The Long-Run Effects of Childhood Insurance Coverage: Medicaid Implementation, Adult Health, and Labor Market Outcomes
This paper exploits the original introduction of Medicaid (1966-1970) and the federal mandate that states cover all cash welfare recipients to estimate the effect of childhood Medicaid eligibility on adult health, labor supply, program participation, and income. Cohorts born closer to Medicaid implementation and in states with higher pre-existing welfare-based eligibility accumulated more Medicaid eligibility in childhood but did not differ on a range of other health, socioeconomic, and policy characteristics. Early childhood Medicaid eligibility reduces mortality and disability and, for whites, increases extensive margin labor supply, and reduces receipt of disability transfer programs and public health insurance up to 50 years later. Total income does not change because earnings replace disability benefits. The government earns a discounted annual return of between 2 and 7 percent on the original cost of childhood coverage for these cohorts, most of which comes from lower cash transfer payments.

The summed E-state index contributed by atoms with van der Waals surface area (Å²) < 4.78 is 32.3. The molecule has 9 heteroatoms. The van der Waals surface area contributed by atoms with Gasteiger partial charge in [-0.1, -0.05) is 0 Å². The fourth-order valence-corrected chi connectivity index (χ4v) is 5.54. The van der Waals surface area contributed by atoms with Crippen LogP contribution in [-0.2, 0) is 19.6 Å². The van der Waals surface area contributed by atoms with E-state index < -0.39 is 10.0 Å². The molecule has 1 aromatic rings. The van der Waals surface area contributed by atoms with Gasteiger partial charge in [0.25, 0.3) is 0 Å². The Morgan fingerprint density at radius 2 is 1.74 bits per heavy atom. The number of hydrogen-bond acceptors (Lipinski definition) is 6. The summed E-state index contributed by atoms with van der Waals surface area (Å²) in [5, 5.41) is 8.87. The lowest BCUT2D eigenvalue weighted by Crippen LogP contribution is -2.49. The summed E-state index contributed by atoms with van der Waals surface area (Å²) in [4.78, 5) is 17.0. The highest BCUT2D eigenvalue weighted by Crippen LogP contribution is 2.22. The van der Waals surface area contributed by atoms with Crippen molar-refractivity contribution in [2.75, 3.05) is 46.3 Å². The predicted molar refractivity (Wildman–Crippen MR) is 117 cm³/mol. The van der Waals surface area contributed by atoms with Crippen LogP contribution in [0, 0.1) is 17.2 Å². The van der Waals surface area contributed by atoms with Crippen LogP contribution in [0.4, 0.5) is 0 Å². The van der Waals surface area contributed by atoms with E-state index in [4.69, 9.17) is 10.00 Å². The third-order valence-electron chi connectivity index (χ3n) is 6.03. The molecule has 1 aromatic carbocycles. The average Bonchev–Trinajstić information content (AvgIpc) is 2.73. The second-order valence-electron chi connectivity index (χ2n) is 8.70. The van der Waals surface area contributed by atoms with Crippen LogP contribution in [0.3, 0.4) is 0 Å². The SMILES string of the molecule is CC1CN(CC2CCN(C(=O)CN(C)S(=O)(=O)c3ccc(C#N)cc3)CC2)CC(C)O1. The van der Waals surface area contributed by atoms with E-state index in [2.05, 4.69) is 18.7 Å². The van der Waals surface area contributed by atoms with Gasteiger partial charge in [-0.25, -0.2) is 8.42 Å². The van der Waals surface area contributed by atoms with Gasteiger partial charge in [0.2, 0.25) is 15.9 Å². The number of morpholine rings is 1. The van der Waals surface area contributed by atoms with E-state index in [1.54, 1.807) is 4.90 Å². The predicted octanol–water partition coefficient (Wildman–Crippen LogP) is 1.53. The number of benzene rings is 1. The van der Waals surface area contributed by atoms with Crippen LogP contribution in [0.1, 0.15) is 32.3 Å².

This project was generously supported by the Robert Wood Johnson Health Policy Scholars program. I am grateful for helpful comments from Martha Bailey, John Bound, Kitt Carpenter, Bill Collins, John DiNardo, Hilary Hoynes, Brian Kovak, Bhashkar Mazumder, Sayeh Nikpay, Jesse Rothstein, and Laura Wherry, and from seminar participants at the University of Arizona, UC Berkeley, UC Davis, RAND, UCLA, and Vanderbilt University. The views expressed herein are those of the author and do not necessarily reflect the views of the National Bureau of Economic Research.
Andrew Goodman-Bacon, 2021. "The Long-Run Effects of Childhood Insurance Coverage: Medicaid Implementation, Adult Health, and Labor Market Outcomes," American Economic Review, vol 111(8), pages 2550-2593.